The Press Trust of India (PTI) reported Thursday that left-wing American President Joe Biden extended a state visit invitation to Indian Prime Minister Narendra Modi.
The Indian government reportedly accepted, but discussions on the trip are in very preliminary stages and the logistics of such a trip have yet to be confirmed. PTI claimed, citing anonymous sources, that the visit would be for the “summer,” likely in July or August.
Modi, a Hindu nationalist firebrand whose foreign policy has prioritized competition and defense buildup against China, will have completed a decade of serving as prime minister next year. He has never been to America as part of a state visit — a formal event reserved for other heads of government that typically includes a lavish banquet. He has visited the White House as a guest of the president and visited Biden in 2021.
Biden has hosted only one such leader, France’s Emmanuel Macron, for a state visit since taking office in 2021.
Citing unnamed sources without identifying them as either Indian or American, PTI claimed that the invitation “would include the rare honour of an address to the joint session of the US Congress by PM Modi.”
The PTI report follows the news this week of Washington and New Delhi cementing the next steps in a technology and defense partnership known as the U.S.-India initiative on Critical and Emerging Technology (iCET), agreed upon in May but finally taking concrete shape in the form of cooperation on rare-earth mineral development, cybersecurity, and space research, and General Electric (GE) brokering a deal to produce jet engines in India.
The potential state visit also comes as India balances overt attempts to arm its border with China and attract manufacturing business currently established there with its increasingly close relationship with Russia. India has dramatically increased purchases of Russian fossil fuels, made cheap by Ukraine-related sanctions, and of Russian weapons, outraging Washington. In response to discontent from the West, Indian officials have complained that Western powers have not done enough to help India develop a robust military.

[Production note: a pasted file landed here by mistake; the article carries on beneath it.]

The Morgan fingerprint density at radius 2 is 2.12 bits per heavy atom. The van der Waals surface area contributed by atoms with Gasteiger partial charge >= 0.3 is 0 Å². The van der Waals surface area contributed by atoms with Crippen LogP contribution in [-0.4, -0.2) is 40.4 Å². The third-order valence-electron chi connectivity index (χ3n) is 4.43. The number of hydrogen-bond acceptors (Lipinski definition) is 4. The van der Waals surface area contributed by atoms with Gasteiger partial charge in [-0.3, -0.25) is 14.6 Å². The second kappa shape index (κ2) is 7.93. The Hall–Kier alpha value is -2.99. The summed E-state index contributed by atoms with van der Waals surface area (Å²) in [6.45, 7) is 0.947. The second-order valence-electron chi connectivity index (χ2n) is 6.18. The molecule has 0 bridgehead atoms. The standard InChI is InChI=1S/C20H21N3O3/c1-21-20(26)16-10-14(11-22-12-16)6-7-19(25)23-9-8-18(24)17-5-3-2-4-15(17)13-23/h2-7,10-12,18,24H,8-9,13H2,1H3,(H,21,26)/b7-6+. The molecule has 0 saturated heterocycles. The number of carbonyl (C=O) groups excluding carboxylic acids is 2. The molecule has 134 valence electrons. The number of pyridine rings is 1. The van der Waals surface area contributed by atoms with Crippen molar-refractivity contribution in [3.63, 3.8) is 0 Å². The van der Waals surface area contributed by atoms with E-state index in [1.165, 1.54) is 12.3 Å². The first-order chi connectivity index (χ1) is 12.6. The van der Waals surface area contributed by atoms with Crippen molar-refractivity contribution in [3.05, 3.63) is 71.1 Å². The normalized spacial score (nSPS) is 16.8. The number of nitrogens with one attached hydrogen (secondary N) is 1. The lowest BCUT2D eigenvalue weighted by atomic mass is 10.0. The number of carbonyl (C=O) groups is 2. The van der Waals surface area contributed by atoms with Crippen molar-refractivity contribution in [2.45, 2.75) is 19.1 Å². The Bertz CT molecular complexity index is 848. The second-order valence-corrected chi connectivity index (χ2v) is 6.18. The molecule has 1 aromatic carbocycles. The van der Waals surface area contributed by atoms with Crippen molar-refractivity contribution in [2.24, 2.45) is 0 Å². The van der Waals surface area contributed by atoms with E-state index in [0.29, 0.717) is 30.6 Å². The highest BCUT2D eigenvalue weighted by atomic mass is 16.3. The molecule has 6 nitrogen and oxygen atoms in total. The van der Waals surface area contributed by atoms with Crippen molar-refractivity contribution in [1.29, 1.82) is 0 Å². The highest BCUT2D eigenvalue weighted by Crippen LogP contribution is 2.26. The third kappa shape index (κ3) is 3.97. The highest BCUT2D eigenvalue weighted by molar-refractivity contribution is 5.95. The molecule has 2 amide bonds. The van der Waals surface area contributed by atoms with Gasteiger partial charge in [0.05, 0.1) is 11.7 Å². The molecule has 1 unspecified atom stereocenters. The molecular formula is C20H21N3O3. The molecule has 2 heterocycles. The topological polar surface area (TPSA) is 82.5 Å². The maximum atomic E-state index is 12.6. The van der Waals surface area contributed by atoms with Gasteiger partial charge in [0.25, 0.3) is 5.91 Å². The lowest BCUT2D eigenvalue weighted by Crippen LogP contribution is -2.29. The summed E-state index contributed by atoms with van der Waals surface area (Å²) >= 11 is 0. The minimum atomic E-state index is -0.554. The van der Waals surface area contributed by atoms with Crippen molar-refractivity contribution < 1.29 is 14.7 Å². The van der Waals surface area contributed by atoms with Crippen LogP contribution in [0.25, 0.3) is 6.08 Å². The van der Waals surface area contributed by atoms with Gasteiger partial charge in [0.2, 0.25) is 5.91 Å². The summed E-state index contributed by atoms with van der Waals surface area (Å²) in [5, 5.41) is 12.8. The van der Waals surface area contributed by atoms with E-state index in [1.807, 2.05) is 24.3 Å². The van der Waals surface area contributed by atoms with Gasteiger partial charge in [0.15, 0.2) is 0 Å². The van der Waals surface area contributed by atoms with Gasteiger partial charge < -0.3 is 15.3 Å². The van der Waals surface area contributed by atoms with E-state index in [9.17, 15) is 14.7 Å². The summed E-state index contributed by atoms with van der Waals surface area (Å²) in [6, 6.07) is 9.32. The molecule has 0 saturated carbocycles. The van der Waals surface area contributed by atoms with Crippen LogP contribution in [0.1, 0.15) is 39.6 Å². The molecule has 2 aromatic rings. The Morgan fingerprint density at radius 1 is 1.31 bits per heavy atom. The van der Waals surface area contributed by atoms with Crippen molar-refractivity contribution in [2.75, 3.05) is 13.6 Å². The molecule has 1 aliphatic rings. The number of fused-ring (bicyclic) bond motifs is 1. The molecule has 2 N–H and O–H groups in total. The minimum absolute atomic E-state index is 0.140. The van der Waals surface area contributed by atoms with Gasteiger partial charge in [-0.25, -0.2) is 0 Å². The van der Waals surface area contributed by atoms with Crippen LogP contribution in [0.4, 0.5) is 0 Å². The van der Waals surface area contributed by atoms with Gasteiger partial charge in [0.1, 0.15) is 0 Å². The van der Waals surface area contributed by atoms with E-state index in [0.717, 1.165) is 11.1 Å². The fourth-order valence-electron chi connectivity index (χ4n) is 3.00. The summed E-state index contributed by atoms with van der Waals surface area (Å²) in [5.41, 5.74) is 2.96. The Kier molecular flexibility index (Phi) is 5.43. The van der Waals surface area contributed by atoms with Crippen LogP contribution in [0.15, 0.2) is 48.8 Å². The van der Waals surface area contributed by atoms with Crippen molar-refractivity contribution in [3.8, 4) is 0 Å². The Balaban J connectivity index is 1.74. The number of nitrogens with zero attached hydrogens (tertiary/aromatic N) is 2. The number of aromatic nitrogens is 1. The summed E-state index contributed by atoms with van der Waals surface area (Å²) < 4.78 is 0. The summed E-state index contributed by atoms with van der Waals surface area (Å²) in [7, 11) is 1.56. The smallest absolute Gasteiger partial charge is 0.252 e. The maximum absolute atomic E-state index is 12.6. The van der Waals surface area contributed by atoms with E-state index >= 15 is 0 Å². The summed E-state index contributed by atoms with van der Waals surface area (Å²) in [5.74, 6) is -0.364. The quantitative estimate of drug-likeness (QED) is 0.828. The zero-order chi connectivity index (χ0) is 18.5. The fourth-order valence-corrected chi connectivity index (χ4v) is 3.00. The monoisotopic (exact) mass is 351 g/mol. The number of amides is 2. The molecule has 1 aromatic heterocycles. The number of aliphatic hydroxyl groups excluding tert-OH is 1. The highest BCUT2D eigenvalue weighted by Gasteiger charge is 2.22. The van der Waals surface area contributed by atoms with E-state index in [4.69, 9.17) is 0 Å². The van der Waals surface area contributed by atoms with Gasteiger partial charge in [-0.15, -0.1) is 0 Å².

“The U.S. really views that this is in our strategic interest to support India’s rise as a global power,” an unnamed Biden administration official told reporters this week, according to multiple Indian news outlets.
Attempts to bring Modi closer into America’s orbit may result in an eruption of criticism of Biden’s foreign policy. Modi’s Hindu nationalist Bharatiya Janata Party (BJP) has resulted in skyrocketing rates of persecution and mob violence against Muslims and Christians but little criticism from Washington under Biden. India is notably absent from the State Department’s list of countries of particular concern regarding religious freedom despite widespread reports of lynching of priests and attacks on known Christian communities by Hindu nationalists, with little government response.
The White House announced concrete advances in the development of iCET on Monday following high-level meetings between National Security Adviser Jake Sullivan and his Indian counterpart Ajit Doval.
“The two sides discussed opportunities for greater cooperation in critical and emerging technologies, co-development and coproduction, and ways to deepen connectivity across our innovation ecosystems,” the White House said in a statement on Monday. The General Electric deal was the most high-profile project under the iCET umbrella announced this week, and one that addresses India’s repeated concerns that the West does not trust its armed forces enough and pushes it to have to make deals with countries such as Russia.
“We have, as you know, a substantial inventory of Soviet and Russian-origin weapons, and that inventory actually grew for a variety of reasons,” Indian External Affairs Minister S. Jaishankar said in October. “You know, the merits of the weapon systems themselves, but also because for multiple decades, Western countries did not supply weapons to India, and in fact saw a military dictatorship next to us as the preferred partner.”
Jaishankar was referring to longstanding defense cooperation between the United States and other Western countries with Pakistan. India has refused to participate in sanctions against Russia over its invasion of Ukraine despite Western pressure.
India proposed a 13-percent increase in defense spending for 2023-24 on Wednesday, bringing the total spending to $72.6 billion. Significant percentages of the proposed budget were allocated to building roads along the difficult Himalayan terrain marking the disputed border between India and China, as well as supplies such as military aircraft that could be used for surveillance on the border.
An Indian border police report leaked to the press last month indicated that New Delhi officials expect “frequent” clashes with China’s People’s Liberation Army (PLA) on their mutual border in the next decade. Chinese and Indian soldiers have increasingly crossed paths, often violently, on the border. The deadliest exchange in recent memory occurred in June 2020, when Indian soldiers found PLA fighters erecting tents and establishing themselves within Indian territory in the Galwan Valley, Ladakh region. Chinese soldiers reportedly attacked the Indians with sticks and rocks when confronted about their illicit presence, triggering a brawl that is believed to have killed about 20 Indian soldiers and 40 Chinese. The Chinese government still claims only four deaths in the Galwan Valley incident at press time, a sum Indian officials have disputed.
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